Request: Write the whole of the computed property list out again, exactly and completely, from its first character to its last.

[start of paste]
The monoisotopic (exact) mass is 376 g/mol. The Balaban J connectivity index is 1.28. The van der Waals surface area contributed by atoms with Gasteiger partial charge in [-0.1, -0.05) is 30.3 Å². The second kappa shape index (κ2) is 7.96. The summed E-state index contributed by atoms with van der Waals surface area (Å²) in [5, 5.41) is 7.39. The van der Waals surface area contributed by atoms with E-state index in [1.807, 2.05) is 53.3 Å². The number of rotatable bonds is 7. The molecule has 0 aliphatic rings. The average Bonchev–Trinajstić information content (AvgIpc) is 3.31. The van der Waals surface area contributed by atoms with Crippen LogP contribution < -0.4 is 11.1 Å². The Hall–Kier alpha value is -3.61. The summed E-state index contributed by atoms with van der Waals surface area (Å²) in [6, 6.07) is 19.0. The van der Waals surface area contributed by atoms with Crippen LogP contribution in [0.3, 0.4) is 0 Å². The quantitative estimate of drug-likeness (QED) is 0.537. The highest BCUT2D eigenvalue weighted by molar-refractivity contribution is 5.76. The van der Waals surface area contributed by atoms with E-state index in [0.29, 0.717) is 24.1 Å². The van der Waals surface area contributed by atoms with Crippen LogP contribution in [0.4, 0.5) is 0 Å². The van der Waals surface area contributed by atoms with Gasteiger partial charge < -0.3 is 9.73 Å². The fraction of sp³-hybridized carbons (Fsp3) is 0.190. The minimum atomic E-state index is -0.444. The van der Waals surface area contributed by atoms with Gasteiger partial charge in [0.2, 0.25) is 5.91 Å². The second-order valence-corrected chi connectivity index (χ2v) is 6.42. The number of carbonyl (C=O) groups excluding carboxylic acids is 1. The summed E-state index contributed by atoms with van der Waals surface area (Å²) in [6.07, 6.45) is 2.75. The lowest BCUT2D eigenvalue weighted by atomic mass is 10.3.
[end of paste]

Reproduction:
The monoisotopic (exact) mass is 376 g/mol. The Balaban J connectivity index is 1.28. The van der Waals surface area contributed by atoms with Gasteiger partial charge in [-0.1, -0.05) is 30.3 Å². The second kappa shape index (κ2) is 7.96. The summed E-state index contributed by atoms with van der Waals surface area (Å²) in [5, 5.41) is 7.39. The van der Waals surface area contributed by atoms with E-state index in [1.807, 2.05) is 53.3 Å². The number of rotatable bonds is 7. The molecule has 0 aliphatic rings. The average Bonchev–Trinajstić information content (AvgIpc) is 3.31. The van der Waals surface area contributed by atoms with Crippen LogP contribution < -0.4 is 11.1 Å². The Hall–Kier alpha value is -3.61. The summed E-state index contributed by atoms with van der Waals surface area (Å²) in [6, 6.07) is 19.0. The van der Waals surface area contributed by atoms with Crippen LogP contribution in [0.3, 0.4) is 0 Å². The quantitative estimate of drug-likeness (QED) is 0.537. The highest BCUT2D eigenvalue weighted by molar-refractivity contribution is 5.76. The van der Waals surface area contributed by atoms with E-state index in [0.29, 0.717) is 24.1 Å². The van der Waals surface area contributed by atoms with Crippen LogP contribution in [0.4, 0.5) is 0 Å². The van der Waals surface area contributed by atoms with Gasteiger partial charge < -0.3 is 9.73 Å². The fraction of sp³-hybridized carbons (Fsp3) is 0.190. The minimum atomic E-state index is -0.444. The van der Waals surface area contributed by atoms with Gasteiger partial charge in [0.2, 0.25) is 5.91 Å². The second-order valence-corrected chi connectivity index (χ2v) is 6.42. The number of carbonyl (C=O) groups excluding carboxylic acids is 1. The summed E-state index contributed by atoms with van der Waals surface area (Å²) in [6.07, 6.45) is 2.75. The lowest BCUT2D eigenvalue weighted by atomic mass is 10.3.